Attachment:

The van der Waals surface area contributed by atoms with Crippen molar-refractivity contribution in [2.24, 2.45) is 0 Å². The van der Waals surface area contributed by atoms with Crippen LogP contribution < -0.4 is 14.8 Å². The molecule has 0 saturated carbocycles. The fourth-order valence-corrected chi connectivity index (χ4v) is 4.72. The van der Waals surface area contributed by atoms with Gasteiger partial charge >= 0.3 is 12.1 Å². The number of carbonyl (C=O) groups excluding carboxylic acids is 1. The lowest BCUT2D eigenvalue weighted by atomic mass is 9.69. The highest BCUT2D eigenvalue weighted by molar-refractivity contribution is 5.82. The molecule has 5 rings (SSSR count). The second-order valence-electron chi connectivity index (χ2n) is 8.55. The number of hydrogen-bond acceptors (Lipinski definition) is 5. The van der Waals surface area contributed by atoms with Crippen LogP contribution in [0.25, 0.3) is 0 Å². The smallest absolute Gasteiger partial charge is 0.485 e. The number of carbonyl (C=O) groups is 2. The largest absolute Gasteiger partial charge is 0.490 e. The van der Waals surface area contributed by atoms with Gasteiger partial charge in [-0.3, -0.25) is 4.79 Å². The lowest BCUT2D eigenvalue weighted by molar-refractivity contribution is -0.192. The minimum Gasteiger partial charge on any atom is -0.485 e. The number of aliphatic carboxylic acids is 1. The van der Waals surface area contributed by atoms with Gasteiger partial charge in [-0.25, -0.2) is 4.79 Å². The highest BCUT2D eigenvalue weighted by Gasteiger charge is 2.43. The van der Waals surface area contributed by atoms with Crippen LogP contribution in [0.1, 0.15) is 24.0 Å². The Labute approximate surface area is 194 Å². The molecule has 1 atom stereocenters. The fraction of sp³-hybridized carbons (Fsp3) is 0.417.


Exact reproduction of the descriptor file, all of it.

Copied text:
The van der Waals surface area contributed by atoms with Crippen molar-refractivity contribution in [2.24, 2.45) is 0 Å². The van der Waals surface area contributed by atoms with Crippen LogP contribution < -0.4 is 14.8 Å². The molecule has 0 saturated carbocycles. The fourth-order valence-corrected chi connectivity index (χ4v) is 4.72. The van der Waals surface area contributed by atoms with Gasteiger partial charge >= 0.3 is 12.1 Å². The number of carbonyl (C=O) groups excluding carboxylic acids is 1. The lowest BCUT2D eigenvalue weighted by atomic mass is 9.69. The highest BCUT2D eigenvalue weighted by molar-refractivity contribution is 5.82. The molecule has 5 rings (SSSR count). The second-order valence-electron chi connectivity index (χ2n) is 8.55. The number of hydrogen-bond acceptors (Lipinski definition) is 5. The van der Waals surface area contributed by atoms with Crippen LogP contribution in [0.25, 0.3) is 0 Å². The smallest absolute Gasteiger partial charge is 0.485 e. The number of carbonyl (C=O) groups is 2. The largest absolute Gasteiger partial charge is 0.490 e. The van der Waals surface area contributed by atoms with Gasteiger partial charge in [-0.3, -0.25) is 4.79 Å². The lowest BCUT2D eigenvalue weighted by molar-refractivity contribution is -0.192. The minimum Gasteiger partial charge on any atom is -0.485 e. The number of aliphatic carboxylic acids is 1. The van der Waals surface area contributed by atoms with Gasteiger partial charge in [-0.25, -0.2) is 4.79 Å². The highest BCUT2D eigenvalue weighted by Gasteiger charge is 2.43. The van der Waals surface area contributed by atoms with Crippen LogP contribution in [0.1, 0.15) is 24.0 Å². The Labute approximate surface area is 194 Å². The molecule has 1 atom stereocenters. The fraction of sp³-hybridized carbons (Fsp3) is 0.417.